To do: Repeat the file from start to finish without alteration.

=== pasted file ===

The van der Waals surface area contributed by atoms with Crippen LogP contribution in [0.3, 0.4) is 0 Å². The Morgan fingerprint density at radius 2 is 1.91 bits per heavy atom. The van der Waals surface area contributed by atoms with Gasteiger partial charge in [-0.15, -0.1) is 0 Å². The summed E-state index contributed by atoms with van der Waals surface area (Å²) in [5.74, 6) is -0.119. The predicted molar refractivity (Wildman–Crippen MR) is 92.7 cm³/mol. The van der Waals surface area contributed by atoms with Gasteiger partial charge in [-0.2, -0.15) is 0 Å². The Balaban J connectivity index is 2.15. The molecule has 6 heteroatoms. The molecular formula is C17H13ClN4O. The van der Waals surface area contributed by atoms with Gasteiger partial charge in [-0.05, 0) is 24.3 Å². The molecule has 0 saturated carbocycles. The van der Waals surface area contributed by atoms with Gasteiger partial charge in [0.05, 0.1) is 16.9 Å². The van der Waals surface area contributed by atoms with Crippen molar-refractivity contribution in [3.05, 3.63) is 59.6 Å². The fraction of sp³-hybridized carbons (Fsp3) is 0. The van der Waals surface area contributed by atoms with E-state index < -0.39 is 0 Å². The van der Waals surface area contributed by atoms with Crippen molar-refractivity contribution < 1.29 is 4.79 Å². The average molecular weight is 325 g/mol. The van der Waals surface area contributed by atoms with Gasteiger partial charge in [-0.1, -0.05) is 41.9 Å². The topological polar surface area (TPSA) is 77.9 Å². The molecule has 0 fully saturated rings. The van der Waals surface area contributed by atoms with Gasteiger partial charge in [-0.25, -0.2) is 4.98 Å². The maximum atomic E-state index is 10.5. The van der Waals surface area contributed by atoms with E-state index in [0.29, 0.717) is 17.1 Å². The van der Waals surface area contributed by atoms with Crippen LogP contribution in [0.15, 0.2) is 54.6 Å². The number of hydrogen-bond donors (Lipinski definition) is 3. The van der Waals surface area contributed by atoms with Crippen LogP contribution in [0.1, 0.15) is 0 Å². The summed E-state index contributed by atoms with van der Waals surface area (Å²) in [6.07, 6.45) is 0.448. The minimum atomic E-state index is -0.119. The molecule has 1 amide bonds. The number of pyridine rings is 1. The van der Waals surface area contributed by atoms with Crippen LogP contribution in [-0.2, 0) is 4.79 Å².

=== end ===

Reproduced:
The van der Waals surface area contributed by atoms with Crippen LogP contribution in [0.3, 0.4) is 0 Å². The Morgan fingerprint density at radius 2 is 1.91 bits per heavy atom. The van der Waals surface area contributed by atoms with Gasteiger partial charge in [-0.15, -0.1) is 0 Å². The summed E-state index contributed by atoms with van der Waals surface area (Å²) in [5.74, 6) is -0.119. The predicted molar refractivity (Wildman–Crippen MR) is 92.7 cm³/mol. The van der Waals surface area contributed by atoms with Gasteiger partial charge in [-0.2, -0.15) is 0 Å². The Balaban J connectivity index is 2.15. The molecule has 6 heteroatoms. The molecular formula is C17H13ClN4O. The van der Waals surface area contributed by atoms with Gasteiger partial charge in [-0.05, 0) is 24.3 Å². The molecule has 0 saturated carbocycles. The van der Waals surface area contributed by atoms with Gasteiger partial charge in [0.05, 0.1) is 16.9 Å². The van der Waals surface area contributed by atoms with Crippen molar-refractivity contribution in [3.05, 3.63) is 59.6 Å². The fraction of sp³-hybridized carbons (Fsp3) is 0. The van der Waals surface area contributed by atoms with E-state index < -0.39 is 0 Å². The van der Waals surface area contributed by atoms with Crippen molar-refractivity contribution < 1.29 is 4.79 Å². The average molecular weight is 325 g/mol. The van der Waals surface area contributed by atoms with Gasteiger partial charge in [-0.1, -0.05) is 41.9 Å². The topological polar surface area (TPSA) is 77.9 Å². The molecule has 0 fully saturated rings. The van der Waals surface area contributed by atoms with Gasteiger partial charge in [-0.25, -0.2) is 4.98 Å². The maximum atomic E-state index is 10.5. The van der Waals surface area contributed by atoms with E-state index in [0.29, 0.717) is 17.1 Å². The van der Waals surface area contributed by atoms with Crippen LogP contribution in [0.15, 0.2) is 54.6 Å². The number of hydrogen-bond donors (Lipinski definition) is 3. The van der Waals surface area contributed by atoms with Crippen LogP contribution in [0.1, 0.15) is 0 Å². The summed E-state index contributed by atoms with van der Waals surface area (Å²) in [6.07, 6.45) is 0.448. The minimum atomic E-state index is -0.119. The molecule has 1 amide bonds. The number of pyridine rings is 1. The van der Waals surface area contributed by atoms with Crippen LogP contribution in [-0.2, 0) is 4.79 Å².